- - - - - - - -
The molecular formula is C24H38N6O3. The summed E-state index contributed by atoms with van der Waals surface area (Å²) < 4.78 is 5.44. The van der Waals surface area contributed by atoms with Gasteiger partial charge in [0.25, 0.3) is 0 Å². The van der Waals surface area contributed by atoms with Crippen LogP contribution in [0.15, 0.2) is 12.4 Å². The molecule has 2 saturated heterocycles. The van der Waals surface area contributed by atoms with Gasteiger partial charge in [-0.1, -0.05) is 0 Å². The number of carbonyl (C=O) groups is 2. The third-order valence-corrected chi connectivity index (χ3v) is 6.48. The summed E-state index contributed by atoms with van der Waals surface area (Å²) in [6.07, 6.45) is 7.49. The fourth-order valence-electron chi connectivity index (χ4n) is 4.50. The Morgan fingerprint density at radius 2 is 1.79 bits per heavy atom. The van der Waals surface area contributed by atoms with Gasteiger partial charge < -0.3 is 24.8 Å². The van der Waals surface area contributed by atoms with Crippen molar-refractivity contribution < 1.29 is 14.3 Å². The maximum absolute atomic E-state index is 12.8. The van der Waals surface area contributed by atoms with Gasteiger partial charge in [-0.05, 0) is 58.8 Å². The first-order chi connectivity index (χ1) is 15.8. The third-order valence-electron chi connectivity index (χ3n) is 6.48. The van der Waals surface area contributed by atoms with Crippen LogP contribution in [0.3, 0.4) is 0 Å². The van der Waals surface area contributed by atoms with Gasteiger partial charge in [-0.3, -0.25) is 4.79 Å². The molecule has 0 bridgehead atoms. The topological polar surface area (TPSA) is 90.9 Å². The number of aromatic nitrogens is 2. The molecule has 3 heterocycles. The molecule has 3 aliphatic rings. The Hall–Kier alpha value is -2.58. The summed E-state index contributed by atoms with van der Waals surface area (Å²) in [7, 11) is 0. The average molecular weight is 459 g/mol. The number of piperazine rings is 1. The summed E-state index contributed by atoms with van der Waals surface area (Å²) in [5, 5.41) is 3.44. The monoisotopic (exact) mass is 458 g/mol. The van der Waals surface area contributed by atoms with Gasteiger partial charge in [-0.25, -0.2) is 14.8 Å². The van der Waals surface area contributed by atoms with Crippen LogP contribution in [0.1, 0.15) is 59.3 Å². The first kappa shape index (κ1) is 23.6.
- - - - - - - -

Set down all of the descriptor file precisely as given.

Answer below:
The molecular formula is C24H38N6O3. The summed E-state index contributed by atoms with van der Waals surface area (Å²) < 4.78 is 5.44. The van der Waals surface area contributed by atoms with Gasteiger partial charge in [0.25, 0.3) is 0 Å². The van der Waals surface area contributed by atoms with Crippen LogP contribution in [0.15, 0.2) is 12.4 Å². The molecule has 2 saturated heterocycles. The van der Waals surface area contributed by atoms with Gasteiger partial charge in [-0.1, -0.05) is 0 Å². The number of carbonyl (C=O) groups is 2. The third-order valence-corrected chi connectivity index (χ3v) is 6.48. The summed E-state index contributed by atoms with van der Waals surface area (Å²) in [6.07, 6.45) is 7.49. The fourth-order valence-electron chi connectivity index (χ4n) is 4.50. The Morgan fingerprint density at radius 2 is 1.79 bits per heavy atom. The van der Waals surface area contributed by atoms with Gasteiger partial charge < -0.3 is 24.8 Å². The van der Waals surface area contributed by atoms with Crippen molar-refractivity contribution < 1.29 is 14.3 Å². The maximum absolute atomic E-state index is 12.8. The van der Waals surface area contributed by atoms with Gasteiger partial charge in [-0.05, 0) is 58.8 Å². The first-order chi connectivity index (χ1) is 15.8. The third-order valence-electron chi connectivity index (χ3n) is 6.48. The van der Waals surface area contributed by atoms with Crippen LogP contribution in [0.3, 0.4) is 0 Å². The van der Waals surface area contributed by atoms with Gasteiger partial charge in [-0.3, -0.25) is 4.79 Å². The molecule has 0 bridgehead atoms. The topological polar surface area (TPSA) is 90.9 Å². The number of aromatic nitrogens is 2. The molecule has 3 heterocycles. The molecule has 3 aliphatic rings. The Hall–Kier alpha value is -2.58. The summed E-state index contributed by atoms with van der Waals surface area (Å²) in [7, 11) is 0. The average molecular weight is 459 g/mol. The number of piperazine rings is 1. The summed E-state index contributed by atoms with van der Waals surface area (Å²) in [5, 5.41) is 3.44. The monoisotopic (exact) mass is 458 g/mol. The van der Waals surface area contributed by atoms with Gasteiger partial charge in [-0.25, -0.2) is 14.8 Å². The van der Waals surface area contributed by atoms with Crippen LogP contribution in [0.1, 0.15) is 59.3 Å². The first kappa shape index (κ1) is 23.6.